What would happen if you suddenly removed all of the toys from a preschool classroom and replaced them with boxes? Pandemonium, you would guess. The kids would be looking for their dolls, blocks, and trucks. It would be a recipe for an instant temper tantrum.

Remarkably, it isn’t. Do you remember how sometimes your kids are more fascinated by the box that a new toy came in than the toy itself?

Box Week which is an annual tradition at our children’s preschool is such a hit that we’re often trying to replicate it at home with boxes becoming trucks, robots, airplanes, forts, or whatever else my kids can think up.

Their creativity with boxes ties neatly into the joy that they have working with all sorts of building toys whether it is Legos, Zoobs, or Lincoln Logs (yes, those still exist!). The challenge, though, with building toys is being able to take them with you when you leave the house. We’ve tried it on a few flights and long car rides and the paranoia that losing a piece induces just isn’t worth it.

The beauty of this kind of play is that it is fabulous for promoting all sorts of growth in kids. It helps them build their cognitive skills through imaginary play, challenges their physical abilities as they manipulate boxes, and pushes them to use new vocabulary to help others understand what it is that they are doing. It can even promote social skills as they interact with each other and foster literacy skills when they ask you to write words on their creations.

Play is central to young children learning. It’s how they experiment and interact with the world. As innovative parents, how can we foster as much opportunity to engage in play to promote their cognitive, language, physical, social, and emotional development?

And wouldn’t it be great if we could figure out how to cram things into a bag so we could promote this kind of play while we’re on the road this summer?

I’ve been toying with the idea of creating a tinkering kit for my child who is fascinated by tools and follows me around like a puppy whenever I’m repairing something in the house. I’m just beginning this experiment. Here are a few ideas that you can put together.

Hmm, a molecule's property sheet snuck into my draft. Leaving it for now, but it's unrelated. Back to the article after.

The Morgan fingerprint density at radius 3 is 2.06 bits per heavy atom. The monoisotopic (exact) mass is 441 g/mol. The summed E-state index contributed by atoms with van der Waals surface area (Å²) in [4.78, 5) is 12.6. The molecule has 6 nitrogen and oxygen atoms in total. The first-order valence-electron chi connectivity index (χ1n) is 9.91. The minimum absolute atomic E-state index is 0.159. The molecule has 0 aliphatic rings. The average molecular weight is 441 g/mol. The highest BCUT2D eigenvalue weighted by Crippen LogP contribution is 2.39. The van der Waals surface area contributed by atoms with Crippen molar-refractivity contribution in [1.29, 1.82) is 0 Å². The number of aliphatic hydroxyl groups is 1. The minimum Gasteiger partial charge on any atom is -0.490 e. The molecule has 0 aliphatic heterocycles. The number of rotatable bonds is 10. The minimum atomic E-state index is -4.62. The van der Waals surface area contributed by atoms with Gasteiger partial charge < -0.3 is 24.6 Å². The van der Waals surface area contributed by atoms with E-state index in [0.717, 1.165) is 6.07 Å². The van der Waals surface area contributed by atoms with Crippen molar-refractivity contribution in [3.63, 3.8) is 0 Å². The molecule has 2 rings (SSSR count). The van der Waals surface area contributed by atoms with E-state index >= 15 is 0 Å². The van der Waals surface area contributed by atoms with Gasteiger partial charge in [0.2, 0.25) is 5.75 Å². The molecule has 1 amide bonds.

Let me know in the comments what you’ve created.

Play is central to young children learning. It’s how they experiment and interact with the worldGeneral Supplies
Three-ring binder pencil bags – great for compactly stowing things and you can use binder rings or even pipe cleaners to connect them.
White card stock paper – this helps stiffen the bags just a little to get them to handle a little bit more wear and tear.
Zip-up three ring binder
Notebook paper or a spiral notebook
Pens, colored pencils, and crayons

Bag Ideas
Explorer – put a magnifying glass in the bag along with small objects like shells, coins, or rocks. It could even be things your kid picks up off the ground while you travel!
Artist – combine extra paper with cookie cutters and crayons. Or markers and aluminum foil for reflective art. You could also put doodle pads and markers in it.
Storyteller – cut up felt in different shapes and place them on a larger piece of felt folded up in the bag (If you are feeling a little lazy, you can use these pre-cut shapes.) Encourage your child to tell you stories about what they are putting together.
Comic Book Writer – print out these comic book panels and provide them with colored pencils to create their own superhero adventure. You could also laminate them and give them dry erase markers!
Sculptor – some printable playdough mats (laminate them!) can serve as the surface for all sorts of sculptures using modeling clay.
Tailor – lacing cards are great for helping young kids with fine motor skills. For older kids, buttons and small swathes of fabric can be assembled with a plastic needle and thread.
Fraction Practice – cut up paper plates in pieces and have them figure out how to make a whole plate or what fractions might be equivalent.
Spelling – you can use the window of the pencil bag as a dry erase surface. Put a list of spelling words from the year for them to write out. Use felt to wipe it off.
Engineer – throw together a mishmash of items that could be combined into interesting projects. Try including things to connect (e.g. tongue depressors, nuts and bolts, bottle caps), connectors (e.g. tape, glue sticks), and items that add bling like shiny stickers (because who doesn’t like to jazz up an invention with a little bling).

You can augment any of these kits with a pencil and notebook to keep track of their creations, stories, and progress.

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